Have you ever spent more than you had planned on Facebook ads? These tools will help you keep your spending in check.
With the new year just around the corner, many of us look forward to spending time with family and friends, reflecting on 2018 and deciding what we want to change next year. Those are all noble aspirations to look forward to, but, as any Facebook advertiser can tell you, it may be a little difficult to focus on when you have several Facebook ad campaigns running and try to keep your spending in check.
“Did I remember to account for the days the campaign was paused when readjusting the budget?”
“Did I create two Ad Sets with lookalike audiences with a lifetime budget or one?”
“Is the campaign going to underdeliver if that bidding rule causes that Ad Set to pause?”
These are all concerns that might go through your mind if you do Facebook advertising. Especially when you run Facebook ads at scale, and you schedule campaigns for multiple clients and brands, worries about the performance of scheduled campaigns are ubiquitous, especially during the festive period, and especially relating to your budget.
Fortunately, Facebook provides a few tools that can be used to control a campaign’s budget with confidence, so you can be sure that your ads will not spend more than they’re supposed to.
Facebook ads, much like Google ads, follow a three-tier advertising structure: Campaign, Ad Set and Ad. Campaign dictates the type of the advertising objective, the Ad Set controls targeting, budget and bidding and the ad level control the visuals for each Ad Set in a campaign. The fact that a campaign might have multiple Ad Sets with either a daily or a lifetime budget might make spending control problematic.
The most obvious action for those interested in structuring their campaigns in a way that facilitates budget planning and tracking is choosing the lifetime value option as a way of deciding how much money they are willing to invest in each Ad Set. Even if you have multiple Ad Sets in a campaign, choosing a lifetime budget for each one will give you an easy way to see how much money the campaign will eventually cost. You can also choose the metric “Budget Remaining” in the Settings -> Goal, Budget and Schedule category when you’re viewing a campaign’s performance, which will give you the budget left in each Ad Set.
That’s all great when you have campaigns with fewer than 10 Ad Sets, but after that scheduling and keeping track of the budget for each one becomes more difficult, miscalculations might occur. That’s why an excellent option when you want to have peace of mind about spending is the “campaign budget” option.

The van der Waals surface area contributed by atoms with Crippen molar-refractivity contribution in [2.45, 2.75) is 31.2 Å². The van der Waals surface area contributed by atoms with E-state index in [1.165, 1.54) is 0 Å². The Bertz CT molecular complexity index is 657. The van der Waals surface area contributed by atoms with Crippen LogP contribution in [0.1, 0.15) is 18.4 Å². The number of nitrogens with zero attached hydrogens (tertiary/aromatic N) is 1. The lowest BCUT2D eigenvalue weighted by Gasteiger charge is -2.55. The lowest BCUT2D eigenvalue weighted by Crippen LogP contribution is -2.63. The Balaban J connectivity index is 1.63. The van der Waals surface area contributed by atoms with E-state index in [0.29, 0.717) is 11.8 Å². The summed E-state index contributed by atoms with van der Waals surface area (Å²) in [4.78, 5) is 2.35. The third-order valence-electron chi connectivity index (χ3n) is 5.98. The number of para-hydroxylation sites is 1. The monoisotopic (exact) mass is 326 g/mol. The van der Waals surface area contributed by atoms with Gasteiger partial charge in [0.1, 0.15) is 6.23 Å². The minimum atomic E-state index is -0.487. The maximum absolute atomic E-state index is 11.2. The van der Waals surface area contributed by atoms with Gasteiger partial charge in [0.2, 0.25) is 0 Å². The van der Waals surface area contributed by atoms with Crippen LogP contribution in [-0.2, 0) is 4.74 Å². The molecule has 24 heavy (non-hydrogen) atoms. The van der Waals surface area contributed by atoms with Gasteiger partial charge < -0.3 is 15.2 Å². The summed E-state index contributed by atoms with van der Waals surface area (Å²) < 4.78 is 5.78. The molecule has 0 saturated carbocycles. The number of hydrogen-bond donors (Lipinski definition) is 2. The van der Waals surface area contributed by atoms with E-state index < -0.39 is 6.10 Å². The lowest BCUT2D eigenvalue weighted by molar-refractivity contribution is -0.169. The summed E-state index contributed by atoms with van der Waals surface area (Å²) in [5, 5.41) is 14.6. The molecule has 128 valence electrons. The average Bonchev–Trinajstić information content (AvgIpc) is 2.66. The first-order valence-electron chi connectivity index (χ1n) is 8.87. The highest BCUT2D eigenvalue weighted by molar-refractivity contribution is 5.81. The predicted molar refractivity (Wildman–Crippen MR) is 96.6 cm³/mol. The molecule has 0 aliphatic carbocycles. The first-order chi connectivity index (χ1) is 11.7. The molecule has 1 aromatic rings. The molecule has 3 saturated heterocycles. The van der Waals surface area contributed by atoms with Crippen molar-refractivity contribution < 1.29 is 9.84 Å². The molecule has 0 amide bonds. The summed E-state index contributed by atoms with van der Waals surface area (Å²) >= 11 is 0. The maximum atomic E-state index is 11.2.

With campaign budget, you can set your budget at campaign level rather than Ad Set. The budget is then distributed across different Ad Sets depending on their needs. To access campaign budget, you have to turn on budget optimization at the campaign level.
You can choose for your campaign to become budget optimized even if this wasn’t the case when you first set up the campaign. In this case, though, the campaign must meet certain criteria such as having fewer than 70 Ad Sets which are all published.
Campaign Spending Limit
A campaign spending limit as the name suggests is a limit which is placed at the campaign level. The campaign spending limit is a less sophisticated method compared to Budget Optimization and it ensures that your campaign stops delivering once the limit is reached. It doesn’t pace your budget nor does it distribute your budget across Ad Sets. It only stops the ads from delivering when you reach the campaign’s limit. You can always edit the limit or remove it altogether.
To set a campaign spending limit, edit a campaign you’ve created at the campaign level and you’ll see the relevant option. Set the amount you’d like to use as limit and publish the changes.
Account Spending Limit
Account Spending Limit works exactly like campaign spending limit but on account rather than Ad Set level so it doesn’t apply only to selected campaigns but to the entire account. To create an account spending limit go your payment settings, find the account spending limit section and click “Set account spending limit” and set the desired limit.
Warning: account spending limit doesn’t apply to ad accounts using manual payments. Account spending limit applies to the entire ad account and refers to an overall lifetime spend so make sure you don’t mistake account limit with campaign limit or lifetime budget of an Ad Set.
Another tool you can use to make sure your campaign doesn’t exceed the allocated budget is to use automated rules. Just like spending limit, an automated rule can be used to turn off your campaign when the amount of money a campaign has spent exceeds the limit you have set. This is probably one of the least notable benefits of automated rules which generally can be used to automate a variety of different functions.
When it comes to turning off campaigns based on money spent, you might be better off with a campaign spending limit which will do the same or with budget optimization with campaign budget which will distribute your campaign’s budget effectively and make sure you don’t overspend.
These are some of the tools you can use to keep your budget in control. Naturally, they don’t substitute manual monitoring of the campaigns but they can be very useful. Do you have any other tools you’d like to share?